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Capacity Constraints, Inflation and the Transmission Mechanism

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  • Peter B. Clark
  • Douglas Laxton
  • David Rose

Abstract

This paper develops a small model of the output-inflation process in the United States in order to examine the implications of alternative monetary policy rules. In particular, two types of policy rules are considered; a myopic rule where interest rates respond contemporaneously to output and inflation and a forward-looking policy rule that exploits information about the nature of transmission mechanism in the setting of interest rates. The model has two key features. First, there are significant lags between interest rates and aggregate demand conditions. Second, the model is based on an asymmetric model of inflation where positive deviations of aggregate demand from potential are more inflationary than negative deviations are disinflationary. As a consequence of this asymmetry, a policymaker that follows a myopic policy rule and allows the economy to overheat periodically will be forced to impose large recessions on the economy to keep inflation under control. The paper shows that the estimated degree of asymmetry implies that myopic policies can result in significant permanent losses in output. By contrast, policymakers that follow a forward-looking policy rule that avoids overheating will not only reduce the variance of output but also raise the mean level of output.

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Bibliographic Info

Paper provided by International Monetary Fund in its series IMF Working Papers with number 95/75.

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Length: 42
Date of creation: 01 Aug 1995
Date of revision:
Handle: RePEc:imf:imfwpa:95/75

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Cited by:
  1. Andrew G. Haldane & Nicoletta Batini, 1998. "Forward-Looking Rules for Monetary Policy," NBER Working Papers 6543, National Bureau of Economic Research, Inc.
  2. Dupasquier, Chantal & Ricketts, Nicholas, 1998. "Non-Linearities in the Output-Inflation Relationship: Some Empirical Results for Canada," Working Papers 98-14, Bank of Canada.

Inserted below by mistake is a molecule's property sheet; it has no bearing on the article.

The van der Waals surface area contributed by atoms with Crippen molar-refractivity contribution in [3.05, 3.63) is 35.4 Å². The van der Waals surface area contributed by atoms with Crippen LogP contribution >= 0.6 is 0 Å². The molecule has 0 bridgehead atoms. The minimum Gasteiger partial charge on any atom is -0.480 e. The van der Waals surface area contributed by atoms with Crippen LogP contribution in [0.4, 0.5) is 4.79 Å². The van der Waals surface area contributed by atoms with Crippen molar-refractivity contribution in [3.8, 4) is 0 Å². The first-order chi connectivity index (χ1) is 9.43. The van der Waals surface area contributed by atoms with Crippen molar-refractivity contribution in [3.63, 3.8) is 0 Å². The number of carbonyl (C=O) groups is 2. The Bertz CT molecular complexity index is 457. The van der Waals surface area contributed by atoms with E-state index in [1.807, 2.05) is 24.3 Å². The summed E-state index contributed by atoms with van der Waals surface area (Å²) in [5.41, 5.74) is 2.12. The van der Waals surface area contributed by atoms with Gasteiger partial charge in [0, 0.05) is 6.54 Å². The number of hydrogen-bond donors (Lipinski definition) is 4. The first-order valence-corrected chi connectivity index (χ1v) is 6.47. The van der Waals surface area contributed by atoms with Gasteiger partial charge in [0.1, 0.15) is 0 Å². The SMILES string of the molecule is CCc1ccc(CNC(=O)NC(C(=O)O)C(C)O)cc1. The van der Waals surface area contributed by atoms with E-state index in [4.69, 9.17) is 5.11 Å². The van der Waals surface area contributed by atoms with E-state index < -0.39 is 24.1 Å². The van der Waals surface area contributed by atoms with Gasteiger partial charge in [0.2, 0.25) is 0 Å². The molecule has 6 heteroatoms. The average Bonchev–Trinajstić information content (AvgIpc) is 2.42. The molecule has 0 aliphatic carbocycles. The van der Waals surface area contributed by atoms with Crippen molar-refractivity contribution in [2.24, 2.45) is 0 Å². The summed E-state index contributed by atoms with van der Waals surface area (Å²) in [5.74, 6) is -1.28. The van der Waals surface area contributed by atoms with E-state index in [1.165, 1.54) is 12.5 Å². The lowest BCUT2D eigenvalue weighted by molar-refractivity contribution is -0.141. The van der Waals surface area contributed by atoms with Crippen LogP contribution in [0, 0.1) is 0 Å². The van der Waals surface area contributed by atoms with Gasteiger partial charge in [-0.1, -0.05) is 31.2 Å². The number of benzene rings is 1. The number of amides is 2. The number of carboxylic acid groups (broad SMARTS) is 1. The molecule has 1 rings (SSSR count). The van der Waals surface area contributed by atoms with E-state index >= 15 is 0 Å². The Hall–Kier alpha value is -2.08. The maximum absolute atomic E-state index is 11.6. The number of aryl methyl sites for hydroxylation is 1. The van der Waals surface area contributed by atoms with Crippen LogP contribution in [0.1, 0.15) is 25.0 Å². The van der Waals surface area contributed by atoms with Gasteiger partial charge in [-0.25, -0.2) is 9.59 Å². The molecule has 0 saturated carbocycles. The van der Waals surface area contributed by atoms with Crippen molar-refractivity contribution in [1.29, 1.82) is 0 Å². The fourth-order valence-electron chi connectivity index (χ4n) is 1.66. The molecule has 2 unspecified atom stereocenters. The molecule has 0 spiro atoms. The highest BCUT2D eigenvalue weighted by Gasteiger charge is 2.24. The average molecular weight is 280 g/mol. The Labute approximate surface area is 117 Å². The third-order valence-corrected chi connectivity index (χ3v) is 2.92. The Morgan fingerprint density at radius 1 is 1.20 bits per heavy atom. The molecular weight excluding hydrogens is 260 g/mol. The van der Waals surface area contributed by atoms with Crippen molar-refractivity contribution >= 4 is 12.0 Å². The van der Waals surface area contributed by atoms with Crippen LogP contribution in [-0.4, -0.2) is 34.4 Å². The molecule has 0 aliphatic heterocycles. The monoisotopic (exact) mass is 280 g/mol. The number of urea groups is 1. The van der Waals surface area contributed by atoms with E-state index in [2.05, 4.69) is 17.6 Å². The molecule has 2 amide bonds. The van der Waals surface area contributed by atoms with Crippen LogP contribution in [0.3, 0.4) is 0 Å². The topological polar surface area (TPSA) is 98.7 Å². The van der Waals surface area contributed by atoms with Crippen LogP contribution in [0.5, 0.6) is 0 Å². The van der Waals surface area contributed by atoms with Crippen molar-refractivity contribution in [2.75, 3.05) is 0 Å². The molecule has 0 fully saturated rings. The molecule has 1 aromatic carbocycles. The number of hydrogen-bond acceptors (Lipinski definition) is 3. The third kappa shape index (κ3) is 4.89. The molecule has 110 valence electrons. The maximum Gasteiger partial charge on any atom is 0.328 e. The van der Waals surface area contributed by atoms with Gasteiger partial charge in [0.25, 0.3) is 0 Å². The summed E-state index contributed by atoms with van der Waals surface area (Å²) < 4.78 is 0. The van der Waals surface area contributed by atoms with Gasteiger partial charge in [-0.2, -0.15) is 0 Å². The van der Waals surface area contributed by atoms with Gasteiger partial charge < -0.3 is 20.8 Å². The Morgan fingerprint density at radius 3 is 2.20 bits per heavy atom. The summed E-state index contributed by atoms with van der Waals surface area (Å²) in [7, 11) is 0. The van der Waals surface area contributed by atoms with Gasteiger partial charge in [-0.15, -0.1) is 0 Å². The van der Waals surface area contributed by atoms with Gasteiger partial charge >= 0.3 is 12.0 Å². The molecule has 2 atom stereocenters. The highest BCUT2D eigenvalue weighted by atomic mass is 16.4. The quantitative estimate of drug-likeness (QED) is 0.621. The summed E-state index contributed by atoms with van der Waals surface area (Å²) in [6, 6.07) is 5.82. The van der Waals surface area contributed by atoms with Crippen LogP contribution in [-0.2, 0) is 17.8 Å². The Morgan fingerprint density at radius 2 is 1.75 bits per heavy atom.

3. Svensson, Lars E O, 1996. "Inflation Forecast Targeting: Implementing and Monitoring Inflation Targets," CEPR Discussion Papers 1511, C.E.P.R. Discussion Papers.
  4. Guy Debelle & James Vickery, 1997. "Is the Phillips Curve a Curve? Some Evidence and Implications for Australia," RBA Research Discussion Papers rdp9706, Reserve Bank of Australia.
  5. Alistair Dieppe & Jerome Henry & Peter Mc Adam, . "Labour market dynamics in the euro area: A model-based sensitivity analysis," Modeling, Computing, and Mastering Complexity 2003 09, Society for Computational Economics.
  6. Luisa Corrado & Sean Holly, 2003. "Nonlinear Phillips Curves, Mixing Feedback Rules and the Distribution of Inflation and Output," CEIS Research Paper 37, Tor Vergata University, CEIS.
  7. Eijffinger, Sylvester C W & Verhagen, Willem, 2001. "Flexible Inflation Targeting under a Non-Linear Phillipscurve," CEPR Discussion Papers 2941, C.E.P.R. Discussion Papers.
  8. Andrew Haldane, 1997. "Some Issues in Inflation Targeting," Bank of England working papers 74, Bank of England.
  9. Corrado, L. & Holly, S., 2000. "Piecewise Linear Feedback Rules in a Non Linear Model of the Phillips Curve: Evidence from the US and the UK," Cambridge Working Papers in Economics 0019, Faculty of Economics, University of Cambridge.
  10. Eric Schaling, 1999. "The non-linear Phillips curve and inflation forecast targeting," Bank of England working papers 98, Bank of England.
  11. Baghli, Mustapha & Cahn, Christophe & Fraisse, Henri, 2007. "Is the inflation-output Nexus asymmetric in the Euro area?," Economics Letters, Elsevier, vol. 94(1), pages 1-6, January.
  12. Richard T. Freeman & Jonathan L. Willis, 1995. "Targeting inflation in the 1990s: recent challenges," International Finance Discussion Papers 525, Board of Governors of the Federal Reserve System (U.S.).

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